Many-body dissipative particle dynamics modeling of fluid flow in fine-grained nanoporous shales
Xia, Yidong; Goral, Jan; Huang, Hai; Miskovic, Ilija; Meakin, Paul; Deo, Milind
2017-05-01
A many-body dissipative particle dynamics model, namely, MDPD, is applied for simulation of pore-scale, multi-component, multi-phase fluid flows in fine-grained, nanoporous shales. Since this model is able to simultaneously capture the discrete features of fluid molecules in nanometer size pores and continuum fluid dynamics in larger pores, and is relatively easy to parameterize, it has been recognized as being particularly suitable for simulating complex fluid flow in multi-length-scale nanopore networks of shales. A remarkable feature of this work is the integration of a high-resolution FIB-SEM (focused ion beam scanning electron microscopy) digital imaging technique to the MDPD model for providing 3D voxel data that contain the invaluable geometrical and compositional information of shale samples. This is the first time that FIB-SEM is seamlessly linked to a Lagrangian model like MDPD for fluid flow simulation, which offers a robust approach to bridging gaps between the molecular- and continuum-scales, since the relevant spatial and temporal scales are too big for molecular dynamics, and too small for computational fluid dynamics with known constitutive models. Simulations ranging from a number of benchmark problems to a forced two-fluid flow in a Woodford shale sample are presented. Results indicate that this model can be used to deliver reasonable simulations for multi-component, multi-phase fluid flows in arbitrarily complex pore networks in shales.
Dynamic quantification of antigen molecules with flow cytometry
Moskalensky, A.E.; Chernyshev, A.V.; Yurkin, M.A.; Nekrasov, V.M.; Polshchitsin, A.A.; Parks, D.R.; Moore, W.A.; Herzenberg, L.A.; Filatenkov, A.; Maltsev, V.P.; Orlova, D.Y.
2015-01-01
Traditional methods for estimating the number of expressed molecules, based on the detection of target antigens bound with fluorescently labeled antibodies, assume that the antigen-antibody reaction reaches equilibrium. A calibration procedure is used to convert the intensity of the fluorescence signal to the number of target molecules. Along with the different limitations of every calibration system, this substantially limits the applicability of the traditional approaches especially in the case of low affinity antibodies. We address this problem here with studies in which we demonstrate a new approach to the antigen molecule quantification problem. Instead of using a static calibration system, we analyzed mean fluorescence values over time by flow cytometry during antibody-antigen binding. Experimental data obtained with an LSRII cytometer were fitted by a diffusion-reaction mathematical model using the Levenberg–Marquardt nonlinear least squares curve-fitting algorithm in order to obtain the number of target antigen molecules per cell. Results were compared with the Quanti-BRITE calibration system. We conclude that, instead of using experiment-specific calibration, the value of the binding rate constant for each particular antibody-antigen reaction can be used to quantify antigen molecules with flow cytometry. The radius of CD8 antibody molecule binding site was found, that allows recalculating the binding rate constant for other conditions (different sizes of reagent molecules, fluorescent label, medium viscosity and temperature). This approach is independent of specially prepared calibration beads, antibody reagents and the specific dye and can be applied to both low and high affinity antibodies, under both saturating and non-saturating binding conditions. The method was demonstrated on a human blood sample dataset investigating CD8α antigen on T cells in stable binding conditions. PMID:25687877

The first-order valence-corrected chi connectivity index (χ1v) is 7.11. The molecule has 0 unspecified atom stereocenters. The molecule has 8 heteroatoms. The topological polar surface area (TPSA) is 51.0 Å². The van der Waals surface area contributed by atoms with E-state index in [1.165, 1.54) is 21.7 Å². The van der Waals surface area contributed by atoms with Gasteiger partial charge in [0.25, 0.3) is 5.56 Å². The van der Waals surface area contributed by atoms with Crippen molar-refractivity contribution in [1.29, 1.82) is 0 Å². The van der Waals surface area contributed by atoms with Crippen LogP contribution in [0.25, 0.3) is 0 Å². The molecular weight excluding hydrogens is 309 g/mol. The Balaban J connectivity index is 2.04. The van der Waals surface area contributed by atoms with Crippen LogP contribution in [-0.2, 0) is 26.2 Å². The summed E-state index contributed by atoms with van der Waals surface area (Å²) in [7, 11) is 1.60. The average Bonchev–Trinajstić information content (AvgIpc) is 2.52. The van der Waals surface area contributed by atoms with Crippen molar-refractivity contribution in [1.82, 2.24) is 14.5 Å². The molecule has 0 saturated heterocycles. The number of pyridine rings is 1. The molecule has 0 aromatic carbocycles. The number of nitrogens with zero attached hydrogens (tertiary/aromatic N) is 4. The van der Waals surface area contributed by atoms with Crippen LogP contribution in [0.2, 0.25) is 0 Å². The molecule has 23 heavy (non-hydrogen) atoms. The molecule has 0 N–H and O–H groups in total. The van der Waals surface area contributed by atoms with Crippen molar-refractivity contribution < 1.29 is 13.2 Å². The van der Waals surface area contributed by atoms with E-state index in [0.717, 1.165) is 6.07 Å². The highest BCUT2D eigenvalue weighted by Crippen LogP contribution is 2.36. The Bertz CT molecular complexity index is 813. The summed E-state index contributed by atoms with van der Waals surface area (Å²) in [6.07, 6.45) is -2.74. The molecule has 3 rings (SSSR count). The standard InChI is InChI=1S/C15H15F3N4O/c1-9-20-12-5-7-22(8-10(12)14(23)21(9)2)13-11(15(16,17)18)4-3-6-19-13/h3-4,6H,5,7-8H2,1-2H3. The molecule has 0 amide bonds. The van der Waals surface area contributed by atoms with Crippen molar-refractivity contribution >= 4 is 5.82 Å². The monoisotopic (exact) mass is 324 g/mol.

Molecular dynamics simulation of complex multiphase flow on a computer cluster with GPUs
Institute of Scientific and Technical Information of China (English)
CHEN Fei-Guo; GE Wei; LI Jing-Hai
2009-01-01
Compute Unified Device Architecture (CUDA) was used to design and implement molecular dynamics (MD) simulations on graphics processing units (GPU). With an NVIDIA Tesla C870, a 20-60 fold speedup over that of one core of the Intel Xeon 5430 CPU was achieved, reaching up to 150 Gflopa. MD simulation of cavity flow and particle-bubble interaction in liquid was implemented on multiple GPUs using a message passing interface (MPI). Up to 200 GPUs were tested on a special network topology, which achieves good scalability. The capability of GPU clusters for large-scale molecular dynamics simulation of meso-scale flow behavior was, therefore, uncovered.